Overall Rating:


Samsung NX3000

  • Features:
  • AWB Colour:
  • LCD viewfinder:
  • Dynamic Range:
  • Build/Handling:
  • Autofocus:
  • Noise/resolution:
  • Metering:



Price as Reviewed:


With a 20.3-million-pixel APS-C sensor and a brand new 16-50mm F/3.5-f/5.6 kit lens for around £350, is the Samsung NX3000 the best value NX camera yet? We find out in our Samsung NX3000 review

Samsung NX3000 review – Performance

Exactly like the recent NX Mini, the NX3000 features a flip-up screen – a 3in TFT LCD with a resolution of 460,800 dots.

In use, the screen isn’t difficult to see in bright daylight and the refresh rate is also good. Colours on screen appear to be accurate to the final image produced. The tilt-up screen is advantageous for those users who like shooting from low angles or from the hip. By default, tilting the screen up will power the camera on and activate Self Shot mode for taking selfies – this can be turned off inside the menu.

Its predecessor, the NX2000, boasted a 1,152k 3.7in TFT touchscreen LCD. For the serious photographer this would of course have been a much more desirable option as the low resolution flip-screen of the NX3000 feels like a downgrade from the older model.

Recent Samsung NX cameras such as the NX30 and NX300 have featured on-chip phase detection AF alongside contrast detection AF. This hybrid autofocusing was very fast, finding focus quickly and accurately. Rather disappointingly though, the NX3000 has the same 21-area contrast autofocusing system as the older NX2000.

In bright conditions the AF is quick and finds focus well in both single AF and Continuous AF. In low-light conditions the focusing isn’t slow but I found the camera less capable of identifying the right focal point of the image. It has a tendency to gravitate towards areas of high contrast where it can obtain focus.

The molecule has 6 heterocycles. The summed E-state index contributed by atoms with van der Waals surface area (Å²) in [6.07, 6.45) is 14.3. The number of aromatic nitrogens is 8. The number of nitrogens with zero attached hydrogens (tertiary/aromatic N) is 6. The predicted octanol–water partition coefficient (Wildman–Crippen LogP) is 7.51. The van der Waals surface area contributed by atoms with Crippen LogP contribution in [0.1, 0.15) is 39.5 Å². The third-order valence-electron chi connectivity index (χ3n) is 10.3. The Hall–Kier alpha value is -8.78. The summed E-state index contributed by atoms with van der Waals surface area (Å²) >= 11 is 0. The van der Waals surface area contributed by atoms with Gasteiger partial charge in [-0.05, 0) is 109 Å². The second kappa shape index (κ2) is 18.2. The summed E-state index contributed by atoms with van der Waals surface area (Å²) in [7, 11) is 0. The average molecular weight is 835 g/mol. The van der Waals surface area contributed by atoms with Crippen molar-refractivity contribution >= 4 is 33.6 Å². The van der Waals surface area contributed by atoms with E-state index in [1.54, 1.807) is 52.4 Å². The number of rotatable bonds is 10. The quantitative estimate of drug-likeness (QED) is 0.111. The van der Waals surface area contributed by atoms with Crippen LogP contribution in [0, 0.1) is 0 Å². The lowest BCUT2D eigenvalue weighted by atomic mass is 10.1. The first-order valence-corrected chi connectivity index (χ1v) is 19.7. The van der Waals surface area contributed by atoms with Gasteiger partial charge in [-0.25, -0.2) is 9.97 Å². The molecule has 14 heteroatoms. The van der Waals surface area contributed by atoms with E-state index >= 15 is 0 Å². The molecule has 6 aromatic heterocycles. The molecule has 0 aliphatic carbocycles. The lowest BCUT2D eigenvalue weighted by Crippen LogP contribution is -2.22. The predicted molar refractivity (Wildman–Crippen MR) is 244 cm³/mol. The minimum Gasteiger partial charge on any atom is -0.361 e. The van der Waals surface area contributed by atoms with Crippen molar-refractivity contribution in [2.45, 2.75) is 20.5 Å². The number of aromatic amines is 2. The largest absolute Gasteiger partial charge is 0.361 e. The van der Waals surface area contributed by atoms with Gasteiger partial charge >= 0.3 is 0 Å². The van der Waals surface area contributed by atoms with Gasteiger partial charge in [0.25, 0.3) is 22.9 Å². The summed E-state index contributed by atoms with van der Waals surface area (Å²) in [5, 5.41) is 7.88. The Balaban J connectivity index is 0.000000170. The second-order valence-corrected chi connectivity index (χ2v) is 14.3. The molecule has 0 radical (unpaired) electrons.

More accurate control over the AF point can be gained by using selection AF – this a single point which is re-positionable. However, this is where the lack of touchscreen functionality is a huge disadvantage.

Within the menus there are also options for manual focusing. Although the camera doesn’t feature focus peaking, it does have MF assist enlargement of x5 or x8.

Metering options are Multi, Centre-Weighted and Spot. A setting inside the menu allows users to link or unlink the metering to or from the AF point. In general the metering is quite accurate although the camera does tend to meter in a way that preserves lots of highlight detail. I found when shooting backlit subjects in Multi metering and evaluative the camera would meter for the small portion of the frame which was very bright in exposure. This forced me to adjust the exposure compensation up to +3EV in order to correct it.

Colour rendition can often vary between shots even when shooting in similar lighting conditions, but for the most part the colours are usually very punchy and vibrant while the darker tones are rendered low in saturation.

The automatic white balance setting does a good job across the board although when faced with conflicting light sources it does struggle to render colours between the two sources.

  • External mic: No
  • Video: 1080p at 25fps, MP4, H.264 compression
  • Memory Card: SD, SDHC, SDXC
  • Viewfinder Type: None
  • Output Size: 5472 x 3648 pixels
  • LCD: 3in, 460,000-dot-resolution tilting screen
  • AF Points: Contrast detection with 21 points
  • Sensor: 20.3-million-pixel, APS-C-sized CMOS sensor
  • Focal Length Mag: 1.5x
  • Power: B740AE rechargeable Li- ion, 370 shots (CIPA standard)
  • Weight: 266g (with battery and card)
  • Shutter Speeds: 30-1/4000sec
  • Drive Mode: 5fps
  • Lens Mount: Samsung NX mount
  • ISO: 100-25,600
  • Dimensions: 117.4 x 65.9x 39mm
  • Metering System: 221 zones
  • Exposure Comp: ±3EV

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